“The beauty of Mars exists in the human mind,” he said in that dry factual tone, and everyone stared at him amazed. “Without the human presence it is just a concatenation of atoms, no different than any other random speck of matter in the universe. It’s we who understand it, and we who give it meaning. All our centuries of looking up at the night sky and watching it wander through the stars. All those nights of watching it through the telescopes, looking at a tiny disk trying to see canals in the albedo changes. All those dumb sci-fi novels with their monsters and maidens and dying civilizations. And all the scientists who studied the data, or got us here. That’s what makes Mars beautiful. Not the basalt and the oxides.”

He paused to look around at them all. Nadia gulped; it was strange in the extreme to hear these words come out of the mouth of Sax Russell, in the same dry tone that he would use to analyze a graph. Too strange!

“Now that we are here,” he went on, “it isn’t enough to just hide under ten meters of soil and study the rock. That’s science, yes, and needed science too. But science is more than that. Science is part of a larger human enterprise, and that enterprise includes going to the stars, adapting to other planets, adapting them to us. Science is creation. The lack of life here, and the lack of any finding in fifty years of the SETI program, indicates that life is rare, and intelligent life even rarer. And yet the whole meaning of the universe, its beauty, is contained in the consciousness of intelligent life. We are the consciousness of the universe, and our job is to spread that around, to go look at things, to live everywhere we can. It’s too dangerous to keep the consciousness of the universe on only one planet, it could be wiped out. And so now we’re on two, three if you count the moon. And we can change this one to make it safer to live on. Changing it won’t destroy it. Reading its past might get harder, but the beauty of it won’t go away. If there are lakes, or forests, or glaciers, how does that diminish Mars’s beauty? I don’t think it does. I think it only enhances it. It adds life, the most beautiful system of all. But nothing life can do will bring Tharsis down, or fill Marineris. Mars will always remain Mars, different from Earth, colder and wilder. But it can be Mars and ours at the same time. And it will be. There is this about the human mind; if it can be done, it will be done. We can transform Mars and build it like you would build a cathedral, as a monument to humanity and the universe both. We can do it, so we will do it. So—” he held up a palm, as if satisfied that the analysis had been supported by the data in the graph – as if he had examined the periodic table, and found that it still held true – “we might as well start.”

Short and sweet proof of the f(xy) = f(x) + f(y) logarithmic property

If you want a continuous function f(x) from the reals to the reals that has the property that for all real x and y, f(xy) = f(x) + f(y), then this function must take the form f(x) = k log(x) for some real k.

A proof of this just popped into my head in the shower. (As always with shower-proofs, it was slightly wrong, but I worked it out and got it right after coming out).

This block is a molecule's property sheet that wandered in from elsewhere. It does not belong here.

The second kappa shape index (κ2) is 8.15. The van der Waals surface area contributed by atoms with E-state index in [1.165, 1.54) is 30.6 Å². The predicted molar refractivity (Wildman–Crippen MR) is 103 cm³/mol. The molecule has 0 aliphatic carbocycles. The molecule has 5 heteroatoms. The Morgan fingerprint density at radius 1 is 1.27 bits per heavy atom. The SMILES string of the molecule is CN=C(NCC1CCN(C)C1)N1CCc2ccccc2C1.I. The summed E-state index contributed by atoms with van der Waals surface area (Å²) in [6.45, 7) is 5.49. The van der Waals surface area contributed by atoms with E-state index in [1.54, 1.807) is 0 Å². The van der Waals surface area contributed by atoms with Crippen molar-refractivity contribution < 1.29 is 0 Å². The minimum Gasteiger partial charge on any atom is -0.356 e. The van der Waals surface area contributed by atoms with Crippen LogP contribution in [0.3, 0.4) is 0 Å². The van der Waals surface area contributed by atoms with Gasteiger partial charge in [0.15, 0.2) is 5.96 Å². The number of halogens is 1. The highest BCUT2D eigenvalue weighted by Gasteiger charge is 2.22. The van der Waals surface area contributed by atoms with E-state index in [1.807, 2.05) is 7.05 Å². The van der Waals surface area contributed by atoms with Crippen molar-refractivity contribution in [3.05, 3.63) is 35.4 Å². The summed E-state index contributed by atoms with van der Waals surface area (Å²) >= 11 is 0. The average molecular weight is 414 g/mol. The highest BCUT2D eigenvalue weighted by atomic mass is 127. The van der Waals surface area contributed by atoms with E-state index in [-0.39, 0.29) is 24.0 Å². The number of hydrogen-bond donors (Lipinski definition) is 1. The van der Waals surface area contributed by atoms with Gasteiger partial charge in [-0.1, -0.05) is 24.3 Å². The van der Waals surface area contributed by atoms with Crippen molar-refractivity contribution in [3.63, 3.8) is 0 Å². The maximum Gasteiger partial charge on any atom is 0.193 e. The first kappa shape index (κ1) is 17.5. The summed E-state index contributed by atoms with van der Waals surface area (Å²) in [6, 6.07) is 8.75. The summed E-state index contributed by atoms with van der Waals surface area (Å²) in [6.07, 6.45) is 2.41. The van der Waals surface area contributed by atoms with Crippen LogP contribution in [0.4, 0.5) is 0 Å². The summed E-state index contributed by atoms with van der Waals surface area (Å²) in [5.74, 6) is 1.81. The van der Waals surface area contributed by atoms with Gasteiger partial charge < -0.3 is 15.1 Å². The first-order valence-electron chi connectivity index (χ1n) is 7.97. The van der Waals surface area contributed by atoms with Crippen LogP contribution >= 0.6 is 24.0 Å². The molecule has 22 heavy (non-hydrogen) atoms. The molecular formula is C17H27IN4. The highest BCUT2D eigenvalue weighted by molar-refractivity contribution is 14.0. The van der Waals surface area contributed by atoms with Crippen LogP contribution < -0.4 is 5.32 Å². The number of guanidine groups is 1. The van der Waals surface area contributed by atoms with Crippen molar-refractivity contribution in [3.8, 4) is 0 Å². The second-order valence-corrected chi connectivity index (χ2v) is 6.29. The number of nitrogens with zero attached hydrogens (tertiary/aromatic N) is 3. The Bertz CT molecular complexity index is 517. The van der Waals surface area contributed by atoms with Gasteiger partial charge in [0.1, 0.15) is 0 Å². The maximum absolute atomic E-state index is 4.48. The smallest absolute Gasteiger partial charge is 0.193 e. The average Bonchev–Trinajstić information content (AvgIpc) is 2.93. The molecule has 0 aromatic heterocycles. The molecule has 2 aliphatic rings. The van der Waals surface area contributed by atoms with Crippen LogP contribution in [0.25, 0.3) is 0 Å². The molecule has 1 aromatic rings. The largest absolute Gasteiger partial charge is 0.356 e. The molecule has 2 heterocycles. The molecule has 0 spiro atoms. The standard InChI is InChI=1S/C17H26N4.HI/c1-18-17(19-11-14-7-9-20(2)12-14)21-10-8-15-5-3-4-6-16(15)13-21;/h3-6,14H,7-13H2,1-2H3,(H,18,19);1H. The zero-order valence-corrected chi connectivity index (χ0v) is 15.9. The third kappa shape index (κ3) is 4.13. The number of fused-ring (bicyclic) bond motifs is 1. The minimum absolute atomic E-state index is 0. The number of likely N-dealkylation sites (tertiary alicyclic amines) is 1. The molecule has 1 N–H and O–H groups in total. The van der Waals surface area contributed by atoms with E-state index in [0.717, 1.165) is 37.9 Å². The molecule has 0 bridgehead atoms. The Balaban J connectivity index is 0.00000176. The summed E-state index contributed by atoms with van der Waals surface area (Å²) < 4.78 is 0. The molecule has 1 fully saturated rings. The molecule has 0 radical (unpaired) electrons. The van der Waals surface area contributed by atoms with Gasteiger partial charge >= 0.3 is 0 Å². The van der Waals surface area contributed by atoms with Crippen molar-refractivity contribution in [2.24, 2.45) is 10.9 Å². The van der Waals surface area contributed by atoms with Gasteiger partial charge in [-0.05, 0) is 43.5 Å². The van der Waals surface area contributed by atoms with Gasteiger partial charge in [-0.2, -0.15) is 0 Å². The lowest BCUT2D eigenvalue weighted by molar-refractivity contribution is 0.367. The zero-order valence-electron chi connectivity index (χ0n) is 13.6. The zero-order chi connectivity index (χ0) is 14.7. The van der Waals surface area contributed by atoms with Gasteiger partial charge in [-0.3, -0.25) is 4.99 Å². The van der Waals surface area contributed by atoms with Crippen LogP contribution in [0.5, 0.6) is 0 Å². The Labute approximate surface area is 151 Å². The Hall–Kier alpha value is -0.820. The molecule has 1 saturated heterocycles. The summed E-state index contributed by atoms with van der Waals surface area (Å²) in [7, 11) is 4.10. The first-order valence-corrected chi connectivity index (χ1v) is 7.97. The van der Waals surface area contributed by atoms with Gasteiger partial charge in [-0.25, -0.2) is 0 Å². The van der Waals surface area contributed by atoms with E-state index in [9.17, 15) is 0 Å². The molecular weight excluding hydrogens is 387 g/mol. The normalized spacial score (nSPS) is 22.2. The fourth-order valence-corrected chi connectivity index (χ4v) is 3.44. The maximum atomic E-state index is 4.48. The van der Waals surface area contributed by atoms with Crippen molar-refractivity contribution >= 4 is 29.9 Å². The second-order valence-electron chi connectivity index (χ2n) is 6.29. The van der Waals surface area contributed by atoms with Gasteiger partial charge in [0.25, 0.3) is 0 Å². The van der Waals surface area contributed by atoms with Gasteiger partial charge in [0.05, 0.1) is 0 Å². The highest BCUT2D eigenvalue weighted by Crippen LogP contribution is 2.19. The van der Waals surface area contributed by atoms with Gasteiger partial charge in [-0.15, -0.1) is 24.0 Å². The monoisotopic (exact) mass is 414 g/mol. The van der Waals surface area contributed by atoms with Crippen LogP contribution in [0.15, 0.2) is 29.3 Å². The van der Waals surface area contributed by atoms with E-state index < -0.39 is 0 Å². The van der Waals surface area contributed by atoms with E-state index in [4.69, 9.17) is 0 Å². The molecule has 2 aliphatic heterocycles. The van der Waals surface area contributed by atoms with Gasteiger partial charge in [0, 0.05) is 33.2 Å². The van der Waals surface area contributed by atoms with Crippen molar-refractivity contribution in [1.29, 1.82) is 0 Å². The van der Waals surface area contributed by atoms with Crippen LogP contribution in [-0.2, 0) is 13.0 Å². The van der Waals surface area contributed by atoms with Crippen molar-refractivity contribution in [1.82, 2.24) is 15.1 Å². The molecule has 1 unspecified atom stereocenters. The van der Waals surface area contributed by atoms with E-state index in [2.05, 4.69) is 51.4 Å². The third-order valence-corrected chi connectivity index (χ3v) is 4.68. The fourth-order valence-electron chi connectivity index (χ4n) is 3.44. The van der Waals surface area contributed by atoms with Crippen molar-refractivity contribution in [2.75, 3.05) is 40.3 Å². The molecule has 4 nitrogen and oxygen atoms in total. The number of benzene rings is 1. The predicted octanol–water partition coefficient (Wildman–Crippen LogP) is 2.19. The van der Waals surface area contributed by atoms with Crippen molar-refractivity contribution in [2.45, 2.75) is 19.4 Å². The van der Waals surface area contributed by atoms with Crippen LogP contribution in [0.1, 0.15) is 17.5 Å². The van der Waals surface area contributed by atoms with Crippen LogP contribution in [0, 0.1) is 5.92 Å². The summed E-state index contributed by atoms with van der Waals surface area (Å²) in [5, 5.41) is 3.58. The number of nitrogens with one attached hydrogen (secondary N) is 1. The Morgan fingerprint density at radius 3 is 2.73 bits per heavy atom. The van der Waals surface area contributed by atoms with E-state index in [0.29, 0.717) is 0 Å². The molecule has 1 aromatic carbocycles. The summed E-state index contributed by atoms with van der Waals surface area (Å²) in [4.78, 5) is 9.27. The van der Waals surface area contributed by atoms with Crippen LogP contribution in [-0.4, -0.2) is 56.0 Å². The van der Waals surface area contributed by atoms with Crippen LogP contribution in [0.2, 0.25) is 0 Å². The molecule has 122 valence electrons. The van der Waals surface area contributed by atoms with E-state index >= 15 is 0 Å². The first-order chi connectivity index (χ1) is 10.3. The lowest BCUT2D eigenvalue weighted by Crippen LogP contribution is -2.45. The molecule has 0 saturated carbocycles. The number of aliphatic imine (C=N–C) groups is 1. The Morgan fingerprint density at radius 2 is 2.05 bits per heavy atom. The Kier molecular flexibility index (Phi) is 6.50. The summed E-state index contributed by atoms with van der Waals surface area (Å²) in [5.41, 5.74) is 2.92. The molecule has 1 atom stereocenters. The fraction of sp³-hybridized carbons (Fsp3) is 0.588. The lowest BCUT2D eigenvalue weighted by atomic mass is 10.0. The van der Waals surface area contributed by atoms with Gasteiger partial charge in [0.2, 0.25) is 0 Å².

I haven’t seen it anywhere before, and it’s a lot simpler than previous proofs that I’ve encountered.

Here goes:

f(xy) = f(x) + f(y)

differentiate w.r.t. x…
f'(xy) y = f'(x)

differentiate w.r.t. y…
f”(xy) xy + f'(xy) = 0

rearrange, and rename xy to z…
f”(z) = -f'(z)/z

solve for f'(z) with standard 1st order DE techniques…
df’/f’ = – dz/z
log(f’) = -log(z) + constant
f’ = constant/z

integrate to get f…
f(z) = k log(z) for some constant k

And that’s the whole proof!

As for why this is interesting to me… the equation f(xy) = f(x) + f(y) is very easy to arrive at in constructing functions with desirable features. In words, it means that you want the function’s outputs to be additive when the inputs are multiplicative.

One example of this, which I’ve written about before, is formally quantifying our intuitive notion of surprise. We formalize surprise by asking the question: How surprised should you be if you observe an event that you thought had a probability P? In other words, we treat surprise as a function that takes in a probability and returns a scalar value.

We can lay down a few intuitive desideratum for our formalization of surprise, and one such desideratum is that for independent events E and F, our surprise at them both happening should just be the sum of the surprise at each one individually. In other words, we want surprise to be additive for independent events E and F.

But if E and F are independent, then the joint probability P(E, F) is just the product of the individual probabilities: P(E, F) = P(E) P(F). In other words, we want our outputs to be additive, when our inputs are multiplicative!

This automatically gives us that the form of our surprise function must be k log(z). To spell it out explicitly…

Desideratum: Surprise(P(E, F)) = Surprise(P(E)) + Surprise(P(F))

But P(E,F) = P(E) P(F), so…
Surprise(P(E) P(F)) = Surprise(P(E)) + Surprise(P(F))

Renaming P(E) to x and P(F) to y…
Surprise(xy) = Surprise(x) + Surprise(y)

Thus, by the above proof…
Surprise(x) = k log(x) for some constant k

That’s a pretty strong constraint for some fairly weak inputs!

That’s basically why I find this interesting: it’s a strong constraint that comes out of an intuitively weak condition.